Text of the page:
Let’s take a big, second bite at the mass testing apple
We made many mistakes in our response to the coronavirus over the past year. One of the most critical was our failure to massively expand our capacity to produce coronavirus tests and masks and other PPE. As many economists including Paul Romer noted last spring, mass testing and wide distribution of high quality masks would probably have allowed us to crush the virus and return to something close to normal life even in the absence of a vaccine. Given that it was far from clear when or even if an effective vaccine would arrive, a large investment in mass testing and PPE production seemed like a no-brainer, but we didn’t do it. This was one of the most serious and easily avoidable errors in our covid response.
But what about now? President Biden asked for $50 billion in his American Recovery Act to expand rapid testing, to help schools reopen. This investment is critical, although the rationale is much too limited. There is a real chance that the coronavirus will evolve in a way that lets it escape the current vaccines. I don’t know how likely this is. But even a small risk of viral escape would justify a large investment in testing and PPE production to let us keep a new variant of the virus under control while new vaccines are developed.
Congressional Democrats should make this a high priority in the covid package they are working on. A major investment in vaccine development and creation of accelerated vaccine testing procedures is also critical. A protracted outbreak of a new covid strain will be a disaster for the country – a health disaster first, then an economic disaster, and finally a political disaster when Democrats get blamed for the never-ending hardships.
(I looked for information on the status of the legislation but didn’t find anything on point. Anyone know of something?)
In part, because we don’t have National Health, but rather this hodgepodge of States, Cities, and Counties; what data we have may not be of much value. Data is so important.
Just in time means when a black swan hits, the item is out of stock. The military knows about the need for surge capacity.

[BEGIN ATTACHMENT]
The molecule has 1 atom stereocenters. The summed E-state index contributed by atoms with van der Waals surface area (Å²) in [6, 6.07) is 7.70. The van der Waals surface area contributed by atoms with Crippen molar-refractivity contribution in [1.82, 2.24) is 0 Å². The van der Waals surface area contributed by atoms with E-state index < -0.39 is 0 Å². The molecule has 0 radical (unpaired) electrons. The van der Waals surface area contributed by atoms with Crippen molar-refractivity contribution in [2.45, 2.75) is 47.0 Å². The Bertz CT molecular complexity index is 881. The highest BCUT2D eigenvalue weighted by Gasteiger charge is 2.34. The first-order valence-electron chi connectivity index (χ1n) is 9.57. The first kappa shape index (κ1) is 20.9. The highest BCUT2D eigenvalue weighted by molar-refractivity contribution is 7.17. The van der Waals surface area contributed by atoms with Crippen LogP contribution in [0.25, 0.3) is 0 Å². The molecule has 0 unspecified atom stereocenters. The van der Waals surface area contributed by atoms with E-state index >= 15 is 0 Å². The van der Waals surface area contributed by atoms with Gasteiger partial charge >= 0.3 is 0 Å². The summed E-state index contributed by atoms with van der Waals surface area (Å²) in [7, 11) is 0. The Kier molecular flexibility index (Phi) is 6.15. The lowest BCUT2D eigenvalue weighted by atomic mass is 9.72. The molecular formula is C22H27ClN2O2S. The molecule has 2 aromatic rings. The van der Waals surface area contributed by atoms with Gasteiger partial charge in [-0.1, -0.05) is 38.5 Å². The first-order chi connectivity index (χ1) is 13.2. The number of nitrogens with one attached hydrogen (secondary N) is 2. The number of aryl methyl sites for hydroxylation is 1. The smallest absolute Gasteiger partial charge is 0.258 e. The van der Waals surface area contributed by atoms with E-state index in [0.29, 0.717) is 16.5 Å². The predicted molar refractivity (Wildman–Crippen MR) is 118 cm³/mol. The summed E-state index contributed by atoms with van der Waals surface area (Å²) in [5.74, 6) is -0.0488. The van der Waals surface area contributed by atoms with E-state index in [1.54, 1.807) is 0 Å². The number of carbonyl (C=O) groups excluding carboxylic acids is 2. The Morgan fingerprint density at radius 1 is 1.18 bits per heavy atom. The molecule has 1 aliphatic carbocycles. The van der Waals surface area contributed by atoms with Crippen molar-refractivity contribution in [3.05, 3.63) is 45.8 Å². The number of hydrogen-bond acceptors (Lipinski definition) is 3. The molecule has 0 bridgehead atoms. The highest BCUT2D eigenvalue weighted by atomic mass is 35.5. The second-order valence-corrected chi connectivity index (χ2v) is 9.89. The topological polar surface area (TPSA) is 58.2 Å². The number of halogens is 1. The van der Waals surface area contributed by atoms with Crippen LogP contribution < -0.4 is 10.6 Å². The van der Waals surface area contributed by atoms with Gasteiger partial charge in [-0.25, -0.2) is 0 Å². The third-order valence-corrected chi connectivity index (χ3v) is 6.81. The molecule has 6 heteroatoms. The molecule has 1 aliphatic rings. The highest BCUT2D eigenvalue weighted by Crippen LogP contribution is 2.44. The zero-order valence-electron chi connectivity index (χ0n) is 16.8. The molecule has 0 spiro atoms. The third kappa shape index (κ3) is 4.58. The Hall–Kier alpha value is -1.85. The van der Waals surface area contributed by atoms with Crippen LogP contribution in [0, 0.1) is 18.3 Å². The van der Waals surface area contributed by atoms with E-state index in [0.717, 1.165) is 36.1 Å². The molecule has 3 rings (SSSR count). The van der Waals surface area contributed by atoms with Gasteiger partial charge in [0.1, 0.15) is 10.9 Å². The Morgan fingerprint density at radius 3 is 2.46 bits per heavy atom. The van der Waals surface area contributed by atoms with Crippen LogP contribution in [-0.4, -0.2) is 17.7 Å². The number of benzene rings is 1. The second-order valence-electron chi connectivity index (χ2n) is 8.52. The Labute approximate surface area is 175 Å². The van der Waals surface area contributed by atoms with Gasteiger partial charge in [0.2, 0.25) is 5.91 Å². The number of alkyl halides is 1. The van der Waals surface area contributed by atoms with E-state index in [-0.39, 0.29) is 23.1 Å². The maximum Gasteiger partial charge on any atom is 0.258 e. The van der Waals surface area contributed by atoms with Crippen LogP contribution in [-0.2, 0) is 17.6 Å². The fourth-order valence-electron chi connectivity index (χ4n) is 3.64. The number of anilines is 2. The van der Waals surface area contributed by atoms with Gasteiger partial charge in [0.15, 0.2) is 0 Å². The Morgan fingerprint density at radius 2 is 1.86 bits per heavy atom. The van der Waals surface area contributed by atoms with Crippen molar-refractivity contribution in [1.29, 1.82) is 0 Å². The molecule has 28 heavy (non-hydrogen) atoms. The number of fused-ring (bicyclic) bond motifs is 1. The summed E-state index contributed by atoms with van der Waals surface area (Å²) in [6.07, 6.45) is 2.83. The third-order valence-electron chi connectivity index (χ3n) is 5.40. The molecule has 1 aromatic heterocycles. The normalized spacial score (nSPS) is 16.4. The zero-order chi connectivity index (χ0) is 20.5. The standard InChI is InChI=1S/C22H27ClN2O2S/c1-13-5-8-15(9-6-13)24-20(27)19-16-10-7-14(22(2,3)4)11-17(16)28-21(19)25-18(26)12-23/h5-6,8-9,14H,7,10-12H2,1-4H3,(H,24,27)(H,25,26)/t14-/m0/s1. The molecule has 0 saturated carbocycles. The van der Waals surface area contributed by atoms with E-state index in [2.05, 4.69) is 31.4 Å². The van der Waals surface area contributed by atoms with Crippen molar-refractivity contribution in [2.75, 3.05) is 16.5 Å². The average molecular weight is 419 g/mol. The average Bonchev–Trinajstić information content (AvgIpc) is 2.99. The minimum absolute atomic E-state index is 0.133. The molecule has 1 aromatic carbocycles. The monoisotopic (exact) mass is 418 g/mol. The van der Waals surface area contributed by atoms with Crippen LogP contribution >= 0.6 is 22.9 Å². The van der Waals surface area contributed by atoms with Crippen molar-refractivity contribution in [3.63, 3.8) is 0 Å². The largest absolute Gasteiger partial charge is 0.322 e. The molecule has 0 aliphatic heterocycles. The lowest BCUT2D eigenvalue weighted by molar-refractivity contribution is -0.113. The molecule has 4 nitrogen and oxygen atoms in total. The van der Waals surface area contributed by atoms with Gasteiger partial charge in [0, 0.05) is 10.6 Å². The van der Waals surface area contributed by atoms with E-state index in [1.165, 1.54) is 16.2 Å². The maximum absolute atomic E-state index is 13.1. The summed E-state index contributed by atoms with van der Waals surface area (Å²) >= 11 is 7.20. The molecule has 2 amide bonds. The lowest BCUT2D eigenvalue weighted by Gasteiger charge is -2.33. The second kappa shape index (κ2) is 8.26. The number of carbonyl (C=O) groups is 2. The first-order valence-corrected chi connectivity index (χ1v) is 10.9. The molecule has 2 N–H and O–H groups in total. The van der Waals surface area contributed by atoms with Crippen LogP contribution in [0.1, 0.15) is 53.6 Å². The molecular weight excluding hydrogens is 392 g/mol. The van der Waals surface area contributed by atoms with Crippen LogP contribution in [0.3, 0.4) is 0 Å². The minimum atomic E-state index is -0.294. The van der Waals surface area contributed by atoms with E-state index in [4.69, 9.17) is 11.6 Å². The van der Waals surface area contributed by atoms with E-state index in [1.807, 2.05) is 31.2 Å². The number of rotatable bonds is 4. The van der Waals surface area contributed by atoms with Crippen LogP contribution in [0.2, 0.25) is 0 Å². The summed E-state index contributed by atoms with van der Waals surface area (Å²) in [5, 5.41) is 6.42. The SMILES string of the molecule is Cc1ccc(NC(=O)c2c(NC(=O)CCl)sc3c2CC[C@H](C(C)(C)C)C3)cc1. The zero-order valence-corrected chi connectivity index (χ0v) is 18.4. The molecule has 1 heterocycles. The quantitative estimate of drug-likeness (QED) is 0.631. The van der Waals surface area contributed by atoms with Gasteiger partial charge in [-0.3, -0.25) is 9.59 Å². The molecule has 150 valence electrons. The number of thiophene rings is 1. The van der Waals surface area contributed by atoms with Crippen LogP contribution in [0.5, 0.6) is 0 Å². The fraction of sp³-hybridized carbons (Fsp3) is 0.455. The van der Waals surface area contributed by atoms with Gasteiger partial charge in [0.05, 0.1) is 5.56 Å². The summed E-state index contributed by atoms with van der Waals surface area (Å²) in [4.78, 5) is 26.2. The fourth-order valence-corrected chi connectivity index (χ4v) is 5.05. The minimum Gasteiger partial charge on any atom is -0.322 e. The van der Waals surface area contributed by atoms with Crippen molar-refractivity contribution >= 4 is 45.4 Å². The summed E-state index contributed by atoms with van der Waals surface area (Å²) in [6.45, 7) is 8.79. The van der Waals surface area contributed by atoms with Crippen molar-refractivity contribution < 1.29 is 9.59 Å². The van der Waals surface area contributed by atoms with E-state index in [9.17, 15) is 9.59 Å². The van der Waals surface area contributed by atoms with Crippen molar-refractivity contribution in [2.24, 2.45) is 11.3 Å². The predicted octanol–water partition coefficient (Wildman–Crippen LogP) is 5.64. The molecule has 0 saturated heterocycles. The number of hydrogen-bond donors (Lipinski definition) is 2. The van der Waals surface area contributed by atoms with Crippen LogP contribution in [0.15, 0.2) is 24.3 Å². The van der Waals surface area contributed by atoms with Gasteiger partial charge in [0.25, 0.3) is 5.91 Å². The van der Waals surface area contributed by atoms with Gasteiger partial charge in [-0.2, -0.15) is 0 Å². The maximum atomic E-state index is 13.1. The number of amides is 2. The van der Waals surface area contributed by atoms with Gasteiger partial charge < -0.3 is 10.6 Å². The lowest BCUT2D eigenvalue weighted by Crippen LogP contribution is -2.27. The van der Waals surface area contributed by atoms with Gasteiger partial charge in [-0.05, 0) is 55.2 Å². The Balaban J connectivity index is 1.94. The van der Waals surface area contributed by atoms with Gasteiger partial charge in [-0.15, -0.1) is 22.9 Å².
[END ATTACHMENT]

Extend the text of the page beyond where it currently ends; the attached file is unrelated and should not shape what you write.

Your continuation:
China completing sequencing the genome for what would be known as Covid-19 on Jan 7, 2020. On Jan 8, the CDC was informed by China. On Jan 9, the Covid-19 genome was made public. On Jan 10, the primers for testing for the virus were distributed to WHO.
The CDC could have used the primers from China and WHO, but chose to develop its own test and that became a problem….
Germany, with the gene sequence and primers available, had developed a test by Jan 16.
The CDC had developed tests by Feb 7, as compared to Jan 16 for Germany, but the CDC tests proved contaminated causing further delay of a month to Mar. The CDC also would not allow for the early use of tests independently developed by research centers in Washington state….
https://www.nytimes.com/2020/04/18/health/cdc-coronavirus-lab-contamination-testing.htmlApril 18, 2020C.D.C. Labs Were Contaminated, Delaying Coronavirus Testing, Officials SayFallout from the agency’s failed rollout of national coronavirus kits two months ago continues to haunt U.S. efforts to combat the spread of the highly infectious virus.By Sheila Kaplan
As for PPE preparation, the private orientation of hospitals meant that inventory was long held at a minimum. Inventory lowers profits. China and WHO were urging hospitals to be prepared in the middle of Jan, but the urgings seemed significantly disregarded.
Another critical aspect, was that China was treated with disdain in the American press for its efforts to cope with the coronavirus. I knew of the finding of a different type of pneumonia on December 30-31, 1999 and followed and recorded findings every single day from there. The WHO was alerted; the CDC was alerted. There was an international press reported released on Dec 30-31. As China worked on the outbreak there was disdain in the American press, especially disdain in the New York Times.
I recorded the daily public records on what would soon be known as the coronavirus, from China, beginning on Dec 30-31, 1999. Telling and explaining what was happening however was and continues to be “difficult” because of the disdain that was cultivated for China. However, of the 4,636 coronavirus deaths in mainland China, there was a death on April 16, 2020 and since then there have been 2 more deaths. We have sorely needed to understand the approach taken by China.